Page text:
This reminds me of toddlers who speak from inside their own experience in a related way: they will come up to you and comment about something said by a neighbor you’ve never met, or recount to you the plot of an episode of a TV show they have no way of knowing you’ve ever heard of.
But using distal demonstratives as a rhetorical device to imply familiarity is an entirely grown-up trick. The phrasal lexicon of adult discourse is full of collocations like "that good old American ___".
In the vice-presidential debate of October 2008, Sarah Palin's first turn included this passage (emphasis added):
The barometer there, I think, is going to be resounding that our economy is hurting and the federal government has not provided the sound oversight that we need and that we deserve, and we need reform to that end.
I doubt that any other prominent American politician would have thrown in that semantically superfluous there. But its force is not to distance Palin from her resounding barometer, prudent though it might have been to do so. Rather, this verbal tic is an attempt to draw us all in to her metaphor. The barometer, you know, the one we're all familiar with, that good old barometer there.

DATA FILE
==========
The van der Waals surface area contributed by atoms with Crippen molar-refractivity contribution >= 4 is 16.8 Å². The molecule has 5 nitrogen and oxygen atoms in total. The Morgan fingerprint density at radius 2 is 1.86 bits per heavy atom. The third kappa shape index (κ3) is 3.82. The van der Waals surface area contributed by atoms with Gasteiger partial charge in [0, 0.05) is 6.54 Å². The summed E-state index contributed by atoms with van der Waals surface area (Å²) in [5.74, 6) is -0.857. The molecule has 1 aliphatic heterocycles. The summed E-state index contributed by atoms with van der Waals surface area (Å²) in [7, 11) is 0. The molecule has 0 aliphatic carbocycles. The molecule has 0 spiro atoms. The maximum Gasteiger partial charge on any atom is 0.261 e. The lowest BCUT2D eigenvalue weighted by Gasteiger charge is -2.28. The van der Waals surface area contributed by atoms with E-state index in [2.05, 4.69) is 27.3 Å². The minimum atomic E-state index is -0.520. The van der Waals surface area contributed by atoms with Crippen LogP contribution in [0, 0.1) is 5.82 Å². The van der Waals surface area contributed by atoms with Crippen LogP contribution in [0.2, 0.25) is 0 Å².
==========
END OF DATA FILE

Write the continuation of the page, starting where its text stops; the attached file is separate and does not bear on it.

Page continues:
She goes on:
Now, John McCain thankfully has been one representing reform. Two years ago, remember, it was John McCain who pushed so hard with the Fannie Mae and Freddie Mac reform measures. He sounded that warning bell.
We all know the warning bell she's talking about, right? That one over there, always in the back of our shared experience.
People in the Senate with him, his colleagues, didn't want to listen to him and wouldn't go towards that reform that was needed then. I think that the alarm has been heard, though, and there will be that greater oversight, again thanks to John McCain's bipartisan efforts that he was so instrumental in bringing folks together over this past week, even suspending his own campaign to make sure he was putting excessive politics aside and putting the country first.
So yes, Sarah Palin uses distal demonstratives more than other public figures do, and she often uses them in different ways. This is partly a folksy regionalism, and partly a personal quirk, but contrary to John's analysis, it's not because
The issues, American people, you name it, are “there” — in other words, not in her head 24/7. She hasn’t given them much thought before; they are not her. They’re that, over there.
On the contrary, it's because she's welcoming all of us into the familiar space of that good old American experience there.
[Hat tip to Cynthia McLemore.]